Review of Joseph Smith: Rough Stone Rolling

I was fortunate to read an advanced readers copy of the highly anticipated Joseph Smith: Rough Stone Rolling by Richard Bushman.

Put simply, I thoroughly enjoyed the book. Bushman has a great deal to be proud of. In my estimation, his book exceeds all previous biographical attempts, including Donna Hill’s Joseph Smith: The First Mormon. Hill may have the upper hand in terms of prose (she is a marvelous writer), but she can’t match Bushman for his knowledge of history. Further, Hill’s book reads more like a general history of the Church from 1805–1844, while Bushman, as I discuss later, does more than any previous biographer to reveal *who* Joseph Smith was.

While some of the earlier chapters lift liberally from Bushman’s Joseph Smith and the Beginnings of Mormonism, there’s plenty of new material here as well. Bushman devotes more time to Joseph Smith and magic, explaining its role in the coming forth of the Book of Mormon. He plays apologist more often — and he does it well. He doesn’t shy away from any issues, but he offers plausible explanations for certain dilemmas. For example, while pointing out that the priesthood restoration wasn’t even mentioned by Joseph for five years after the event (which naturally leads to questions about the events authenticity) Bushman points out that if Joseph were embellishing and creating new experiences to bolster his prophetic claims, why then does he make only passing references to the priesthood restoration? He doesn’t sound the event with a trumpet, but instead with a passing whisper. It’s a good point that doesn’t attempt to solve the problem, but provides a reasonable explanation.

Bushman, more so than any other biographer of Joseph, gives us insight into who Joseph was. He delves deeper into the “prophet puzzle” than previous biographers. This might seem ironic, considering that psycho-biographies by Fawn Brodie, Robert Anderson, and William Morain seek to explain Joseph’s motivation. Yet those who seek to explain Joseph — whether as a prophet or a fraud — always remain distant. They are too interested in explaining why their perspective is right, instead of showing us who the real Joseph Smith may have been. Bushman reveals Joseph as deeply unsettled by his own sins, short on temper when criticized, prone perhaps to retribution, fearful of loneliness and needy of others company, yet through it all Joseph is convinced he is led by the hand of God.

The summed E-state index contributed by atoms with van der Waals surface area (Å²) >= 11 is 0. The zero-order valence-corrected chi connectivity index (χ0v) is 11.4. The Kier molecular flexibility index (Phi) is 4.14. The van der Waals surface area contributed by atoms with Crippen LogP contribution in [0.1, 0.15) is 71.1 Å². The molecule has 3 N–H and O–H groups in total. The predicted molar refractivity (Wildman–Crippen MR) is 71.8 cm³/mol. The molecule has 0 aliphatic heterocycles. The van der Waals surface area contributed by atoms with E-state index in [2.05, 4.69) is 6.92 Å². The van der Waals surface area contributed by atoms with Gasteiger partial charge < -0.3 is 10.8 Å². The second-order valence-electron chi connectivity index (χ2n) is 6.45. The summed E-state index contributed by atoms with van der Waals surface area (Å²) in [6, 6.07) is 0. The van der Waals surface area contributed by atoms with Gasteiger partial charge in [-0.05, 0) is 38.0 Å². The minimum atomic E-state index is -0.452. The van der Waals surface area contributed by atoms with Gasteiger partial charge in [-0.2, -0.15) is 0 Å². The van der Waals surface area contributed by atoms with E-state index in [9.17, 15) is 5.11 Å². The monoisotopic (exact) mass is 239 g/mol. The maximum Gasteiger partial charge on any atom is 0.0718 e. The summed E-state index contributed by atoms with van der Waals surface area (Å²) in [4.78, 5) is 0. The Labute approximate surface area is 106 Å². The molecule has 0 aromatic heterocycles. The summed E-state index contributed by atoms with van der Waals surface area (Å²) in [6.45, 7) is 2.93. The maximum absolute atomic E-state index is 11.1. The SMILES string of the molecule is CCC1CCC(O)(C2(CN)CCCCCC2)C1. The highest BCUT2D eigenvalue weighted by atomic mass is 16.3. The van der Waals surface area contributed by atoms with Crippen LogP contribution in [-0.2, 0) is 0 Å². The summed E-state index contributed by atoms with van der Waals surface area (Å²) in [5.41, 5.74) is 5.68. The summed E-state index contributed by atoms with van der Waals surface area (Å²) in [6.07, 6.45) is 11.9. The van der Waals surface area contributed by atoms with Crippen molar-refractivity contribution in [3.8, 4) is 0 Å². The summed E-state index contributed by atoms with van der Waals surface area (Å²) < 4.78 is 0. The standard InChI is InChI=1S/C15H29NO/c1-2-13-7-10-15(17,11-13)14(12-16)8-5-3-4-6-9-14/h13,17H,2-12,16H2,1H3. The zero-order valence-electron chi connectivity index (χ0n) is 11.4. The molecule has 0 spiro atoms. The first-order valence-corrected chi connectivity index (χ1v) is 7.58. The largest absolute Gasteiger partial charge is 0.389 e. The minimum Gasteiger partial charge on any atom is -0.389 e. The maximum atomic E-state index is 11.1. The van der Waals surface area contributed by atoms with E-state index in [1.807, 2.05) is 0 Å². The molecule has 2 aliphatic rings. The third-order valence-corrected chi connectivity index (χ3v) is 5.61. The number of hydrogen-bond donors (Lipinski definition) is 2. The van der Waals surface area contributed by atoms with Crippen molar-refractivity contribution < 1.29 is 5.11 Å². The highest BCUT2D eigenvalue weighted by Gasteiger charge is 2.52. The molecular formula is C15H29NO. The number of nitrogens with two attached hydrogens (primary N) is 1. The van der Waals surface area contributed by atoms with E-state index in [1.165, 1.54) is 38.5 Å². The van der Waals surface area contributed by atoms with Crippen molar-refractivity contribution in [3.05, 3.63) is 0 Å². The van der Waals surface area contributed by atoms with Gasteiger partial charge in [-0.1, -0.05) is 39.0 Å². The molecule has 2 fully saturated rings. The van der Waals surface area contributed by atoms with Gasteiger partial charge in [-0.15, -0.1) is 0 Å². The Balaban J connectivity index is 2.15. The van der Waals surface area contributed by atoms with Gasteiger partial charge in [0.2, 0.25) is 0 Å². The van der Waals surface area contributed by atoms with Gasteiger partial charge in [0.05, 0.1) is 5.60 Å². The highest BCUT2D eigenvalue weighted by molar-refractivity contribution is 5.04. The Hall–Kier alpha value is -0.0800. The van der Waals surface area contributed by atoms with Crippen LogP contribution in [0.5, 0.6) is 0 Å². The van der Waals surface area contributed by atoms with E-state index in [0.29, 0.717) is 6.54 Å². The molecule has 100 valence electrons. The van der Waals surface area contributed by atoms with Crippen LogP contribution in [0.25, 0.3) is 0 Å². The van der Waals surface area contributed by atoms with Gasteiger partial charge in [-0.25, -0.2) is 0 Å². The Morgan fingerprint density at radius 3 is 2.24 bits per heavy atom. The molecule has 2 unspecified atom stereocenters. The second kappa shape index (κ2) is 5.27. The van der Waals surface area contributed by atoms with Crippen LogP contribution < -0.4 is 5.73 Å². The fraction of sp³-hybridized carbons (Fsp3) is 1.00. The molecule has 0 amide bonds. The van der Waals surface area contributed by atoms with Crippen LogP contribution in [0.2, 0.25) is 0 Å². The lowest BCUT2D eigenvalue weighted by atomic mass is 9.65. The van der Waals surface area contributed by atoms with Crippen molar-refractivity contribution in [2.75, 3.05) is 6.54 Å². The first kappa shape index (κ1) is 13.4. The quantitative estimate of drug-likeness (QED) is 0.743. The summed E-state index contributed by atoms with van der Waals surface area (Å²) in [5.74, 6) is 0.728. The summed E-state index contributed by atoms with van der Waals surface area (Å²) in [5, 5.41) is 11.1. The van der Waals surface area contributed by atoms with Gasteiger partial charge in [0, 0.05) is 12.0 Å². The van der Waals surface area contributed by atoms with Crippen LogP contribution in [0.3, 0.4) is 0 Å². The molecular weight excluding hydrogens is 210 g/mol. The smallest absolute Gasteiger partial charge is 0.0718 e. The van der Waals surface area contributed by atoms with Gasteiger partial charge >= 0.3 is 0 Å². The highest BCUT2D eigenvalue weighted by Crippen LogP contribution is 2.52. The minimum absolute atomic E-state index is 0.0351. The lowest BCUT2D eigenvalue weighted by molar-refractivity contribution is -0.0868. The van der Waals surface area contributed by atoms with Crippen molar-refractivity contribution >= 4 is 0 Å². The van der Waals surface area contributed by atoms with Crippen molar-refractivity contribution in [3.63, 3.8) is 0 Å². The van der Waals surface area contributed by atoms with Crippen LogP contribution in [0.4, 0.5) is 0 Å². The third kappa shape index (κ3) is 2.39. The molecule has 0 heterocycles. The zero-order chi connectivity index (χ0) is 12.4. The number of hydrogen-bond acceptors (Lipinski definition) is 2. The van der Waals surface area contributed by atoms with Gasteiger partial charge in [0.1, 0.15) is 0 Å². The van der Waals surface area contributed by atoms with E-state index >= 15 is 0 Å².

Bushman also looks into Joseph’s thought more than previous biographers — a stated goal in his introduction. It makes for a fascinating look at the subject and helps in unmasking the real Joseph Smith, but I couldn’t help but wonder how some Church members will react to this approach. Bushman often appears to be attributing Mormon doctrine to Joseph’s mind and personal motivations. For example, Bushman suggests that when Joseph preached that families should be buried near each other, so they can rise during the resurrection and be with each other, this may have been to alleviate his own intense feelings of loneliness, because “he feared being left alone” (492). Although Bushman interchangeably attributes revelations to God or Joseph, he often quotes revelations and then suggests the development is Joseph’s.

This approach certainly doesn’t have the effect of trying to explain away Mormon claims of the supernatural; this is far from Bushman’s intent. But I can’t help but wonder how some Mormons, who typically believe that revelations on issues like Zion, for example, come straight from God to Joseph Smith, will react when they see these revelations used to explain Joseph Smith’s own thoughts, dreams, and desires. The obvious apologetic answer is that these were Joseph’s thoughts and desires because they were God’s thoughts and desires. This is far too simplistic and naïve, in my estimation, and I think astute readers will need to do better if they want to find the real Joseph Smith.

Joseph Smith: Rough Stone Rolling is loaded with history, and in this regard, it blows all other biographies out of the water. Bushman compares and contrasts Joseph’s life and thought with other religious and civic leaders. He cites numerous other histories and it is clear that he has a tremendous grasp on the time period — something no other biographer has been able to offer. The result is that we can see what was unique to Joseph Smith, and what was not so different about him. It places him in his time and place; for example, Bushman explains the concept of the frontier gentleman and his honor, and ties this into why Joseph could be so nasty when criticized, even going so far as to bring up members on charges for saying things about him he didn’t like. It reveals a Joseph Smith who was clearly flawed, but given the context, was not a maniacal tyrant, so insecure he couldn’t handle any critique. Instead, he was an American frontiersman, easily offended and willing to use physical violence and punishment to retain his honor.